Admiration for Lester Eastman swelled in every word and accolade at a symposium held June 13 to honor the long-serving researcher, teacher and mentor.
Eastman, the John L. Given Foundation Professor of Engineering, was the subject of acclaim at the event, "Tubes to Transistors: Megahertz to Terahertz," which celebrated Eastman's 60th year at Cornell. Eastman also holds three degrees from Cornell: Bachelor of Science, 1953; Master of Science, 1955; and Ph.D., 1957.
The symposium featured a bevy of speakers, including President Emeritus Dale Corson. Introducing Corson, symposium chairman W. Keith Kennedy, Ph.D. '68, jokingly reminisced how Eastman had once said Corson, himself a physicist, was "the only president of Cornell University who could understand my research."
Other speakers included John Copeland, professor of electrical and computer engineering at Georgia Institute of Technology; Brian Ridley, a research professor at the University of Essex, U.K.; and Jerry Woodall, Ph.D. '82, professor of electrical and computer engineering at Purdue University.
An oft-invoked theme was Eastman's dedication to his Ph.D. students, many of whom went on to success in academia and industry. Several attended the event and offered remembrances and gratitude to their former mentor. Among them was Don Kerr, Ph.D. '66, who was Eastman's first graduate student and now serves as principal deputy director of national intelligence.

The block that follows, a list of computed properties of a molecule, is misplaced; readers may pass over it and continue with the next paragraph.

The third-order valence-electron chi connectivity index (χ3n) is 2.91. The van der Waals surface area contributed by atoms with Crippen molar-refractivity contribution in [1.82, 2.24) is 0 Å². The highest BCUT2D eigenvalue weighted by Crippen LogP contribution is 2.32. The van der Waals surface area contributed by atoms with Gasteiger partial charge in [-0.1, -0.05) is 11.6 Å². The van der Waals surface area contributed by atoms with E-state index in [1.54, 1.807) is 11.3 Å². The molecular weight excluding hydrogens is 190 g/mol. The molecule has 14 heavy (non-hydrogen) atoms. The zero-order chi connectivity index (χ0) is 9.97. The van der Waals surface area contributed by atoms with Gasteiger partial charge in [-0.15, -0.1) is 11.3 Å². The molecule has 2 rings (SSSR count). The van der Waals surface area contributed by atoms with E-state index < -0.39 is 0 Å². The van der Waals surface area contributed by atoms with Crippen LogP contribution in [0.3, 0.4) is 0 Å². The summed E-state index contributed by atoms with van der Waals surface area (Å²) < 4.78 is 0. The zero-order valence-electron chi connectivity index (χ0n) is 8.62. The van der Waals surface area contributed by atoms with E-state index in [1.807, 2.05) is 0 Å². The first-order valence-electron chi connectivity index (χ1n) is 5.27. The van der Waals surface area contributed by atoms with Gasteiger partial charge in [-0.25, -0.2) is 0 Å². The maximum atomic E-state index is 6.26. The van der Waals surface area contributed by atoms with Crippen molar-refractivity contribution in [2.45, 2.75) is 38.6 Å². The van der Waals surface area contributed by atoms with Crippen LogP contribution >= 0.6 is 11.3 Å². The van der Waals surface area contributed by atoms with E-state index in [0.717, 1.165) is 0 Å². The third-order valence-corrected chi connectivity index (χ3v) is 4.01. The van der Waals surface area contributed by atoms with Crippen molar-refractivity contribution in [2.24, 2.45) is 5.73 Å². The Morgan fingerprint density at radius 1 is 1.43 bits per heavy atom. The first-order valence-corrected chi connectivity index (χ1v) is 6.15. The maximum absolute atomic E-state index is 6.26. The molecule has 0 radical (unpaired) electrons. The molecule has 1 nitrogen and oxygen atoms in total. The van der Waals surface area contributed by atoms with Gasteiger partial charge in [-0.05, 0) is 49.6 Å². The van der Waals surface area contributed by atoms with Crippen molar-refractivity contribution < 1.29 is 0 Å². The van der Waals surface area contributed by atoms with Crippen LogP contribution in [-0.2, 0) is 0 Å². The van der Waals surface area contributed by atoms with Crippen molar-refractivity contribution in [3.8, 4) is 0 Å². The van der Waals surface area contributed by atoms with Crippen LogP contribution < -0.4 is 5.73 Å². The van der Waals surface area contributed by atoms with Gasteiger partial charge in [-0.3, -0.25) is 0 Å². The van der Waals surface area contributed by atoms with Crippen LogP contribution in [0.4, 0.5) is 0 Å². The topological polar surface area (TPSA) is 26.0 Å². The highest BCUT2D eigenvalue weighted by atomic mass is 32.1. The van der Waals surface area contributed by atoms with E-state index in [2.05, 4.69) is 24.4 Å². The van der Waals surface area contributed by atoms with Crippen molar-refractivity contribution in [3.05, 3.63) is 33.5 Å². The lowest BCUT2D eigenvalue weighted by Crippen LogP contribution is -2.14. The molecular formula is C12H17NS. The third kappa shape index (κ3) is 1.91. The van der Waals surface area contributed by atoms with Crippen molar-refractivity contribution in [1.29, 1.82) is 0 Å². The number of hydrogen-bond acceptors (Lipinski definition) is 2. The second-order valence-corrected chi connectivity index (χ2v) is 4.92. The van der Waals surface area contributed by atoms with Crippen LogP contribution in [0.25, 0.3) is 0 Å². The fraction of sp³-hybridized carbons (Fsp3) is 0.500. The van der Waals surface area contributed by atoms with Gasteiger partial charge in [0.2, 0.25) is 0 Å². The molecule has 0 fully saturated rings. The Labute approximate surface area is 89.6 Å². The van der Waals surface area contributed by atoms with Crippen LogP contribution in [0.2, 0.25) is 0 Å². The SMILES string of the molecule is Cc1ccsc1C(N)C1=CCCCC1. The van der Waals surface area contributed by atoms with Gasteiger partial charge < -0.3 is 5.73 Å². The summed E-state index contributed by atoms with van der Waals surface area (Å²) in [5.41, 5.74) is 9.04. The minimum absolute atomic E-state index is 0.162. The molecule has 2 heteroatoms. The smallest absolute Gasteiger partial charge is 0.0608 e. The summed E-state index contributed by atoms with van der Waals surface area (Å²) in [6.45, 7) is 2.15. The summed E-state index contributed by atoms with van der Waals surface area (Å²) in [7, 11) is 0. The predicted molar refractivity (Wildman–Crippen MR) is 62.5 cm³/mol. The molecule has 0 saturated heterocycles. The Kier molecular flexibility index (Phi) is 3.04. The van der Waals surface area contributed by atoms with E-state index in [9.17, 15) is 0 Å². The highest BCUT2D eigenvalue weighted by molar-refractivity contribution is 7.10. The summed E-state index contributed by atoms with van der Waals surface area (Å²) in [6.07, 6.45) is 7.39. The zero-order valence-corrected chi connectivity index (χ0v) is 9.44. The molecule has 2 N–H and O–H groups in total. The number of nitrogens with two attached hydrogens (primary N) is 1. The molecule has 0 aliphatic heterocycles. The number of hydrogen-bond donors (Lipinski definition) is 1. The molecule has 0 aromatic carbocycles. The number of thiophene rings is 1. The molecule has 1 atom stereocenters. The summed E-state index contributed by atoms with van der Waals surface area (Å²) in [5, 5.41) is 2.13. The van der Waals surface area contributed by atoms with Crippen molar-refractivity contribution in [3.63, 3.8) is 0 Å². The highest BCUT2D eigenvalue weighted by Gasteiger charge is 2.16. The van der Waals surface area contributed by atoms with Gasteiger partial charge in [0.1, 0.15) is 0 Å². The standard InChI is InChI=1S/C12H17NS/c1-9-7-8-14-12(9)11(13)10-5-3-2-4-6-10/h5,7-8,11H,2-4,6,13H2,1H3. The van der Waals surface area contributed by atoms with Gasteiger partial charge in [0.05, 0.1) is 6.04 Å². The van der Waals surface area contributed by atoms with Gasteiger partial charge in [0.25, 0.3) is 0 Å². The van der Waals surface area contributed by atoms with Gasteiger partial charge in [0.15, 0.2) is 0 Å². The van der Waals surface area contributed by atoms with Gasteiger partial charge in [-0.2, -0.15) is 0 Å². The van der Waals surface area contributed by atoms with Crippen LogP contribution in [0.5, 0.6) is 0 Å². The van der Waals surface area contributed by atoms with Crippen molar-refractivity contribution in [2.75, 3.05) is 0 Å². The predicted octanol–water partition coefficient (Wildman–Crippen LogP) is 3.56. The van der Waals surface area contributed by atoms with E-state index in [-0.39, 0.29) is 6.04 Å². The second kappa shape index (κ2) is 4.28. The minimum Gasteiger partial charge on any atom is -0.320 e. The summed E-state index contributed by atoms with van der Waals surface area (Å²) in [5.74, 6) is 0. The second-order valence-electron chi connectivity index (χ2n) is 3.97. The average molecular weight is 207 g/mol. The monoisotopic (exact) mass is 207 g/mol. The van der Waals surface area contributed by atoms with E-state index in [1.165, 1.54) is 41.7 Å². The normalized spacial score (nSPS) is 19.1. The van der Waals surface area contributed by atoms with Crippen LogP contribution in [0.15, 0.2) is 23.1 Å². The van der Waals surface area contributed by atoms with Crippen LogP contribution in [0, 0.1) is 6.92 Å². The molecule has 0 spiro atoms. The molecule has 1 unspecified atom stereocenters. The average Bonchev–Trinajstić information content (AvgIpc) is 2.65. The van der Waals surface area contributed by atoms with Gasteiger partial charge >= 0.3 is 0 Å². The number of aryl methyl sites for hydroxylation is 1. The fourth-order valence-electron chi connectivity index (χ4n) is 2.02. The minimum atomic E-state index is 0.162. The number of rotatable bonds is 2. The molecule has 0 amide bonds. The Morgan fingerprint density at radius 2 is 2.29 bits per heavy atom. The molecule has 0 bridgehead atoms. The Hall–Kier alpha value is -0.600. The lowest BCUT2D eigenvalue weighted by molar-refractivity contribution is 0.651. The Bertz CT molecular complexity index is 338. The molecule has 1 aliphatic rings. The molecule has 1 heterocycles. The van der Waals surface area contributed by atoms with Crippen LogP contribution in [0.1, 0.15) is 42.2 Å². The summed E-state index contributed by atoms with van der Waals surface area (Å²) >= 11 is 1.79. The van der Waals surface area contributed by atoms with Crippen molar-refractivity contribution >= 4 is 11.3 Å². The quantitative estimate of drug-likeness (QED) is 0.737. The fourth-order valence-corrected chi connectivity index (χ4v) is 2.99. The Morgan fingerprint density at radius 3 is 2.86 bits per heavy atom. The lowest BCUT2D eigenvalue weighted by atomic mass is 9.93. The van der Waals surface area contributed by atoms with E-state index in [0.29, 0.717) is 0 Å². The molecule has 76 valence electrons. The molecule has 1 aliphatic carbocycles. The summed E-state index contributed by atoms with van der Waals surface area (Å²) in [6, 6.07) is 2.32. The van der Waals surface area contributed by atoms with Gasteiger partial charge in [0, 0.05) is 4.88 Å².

Eastman's research has focused since 1965 on compound semiconductor materials and their use in high-speed and optical devices and circuits. His contributions are recognized by countless awards, including the 1991 Heinrich Welker Medal, the 1995 Aldert Van der Ziel Award, the 1999 Institute of Electrical and Electronics Engineers (IEEE) Graduate Teaching Award, the 2002 IEEE Electron Device Society J.J. Ebbers Award, and the 2003 IEEE Microwave Theory and Techniques Society Distinguished Educator Award.
Eastman, a Cornell faculty member since 1957, is a fellow of IEEE, the American Physical Society and the Alexander van Humboldt Society, and a member of the National Academy of Engineering. In 2002, the biennial Cornell Conference on High-Performance Devices was renamed the IEEE Lester Eastman Conference in honor of his lifetime of contributions to the field.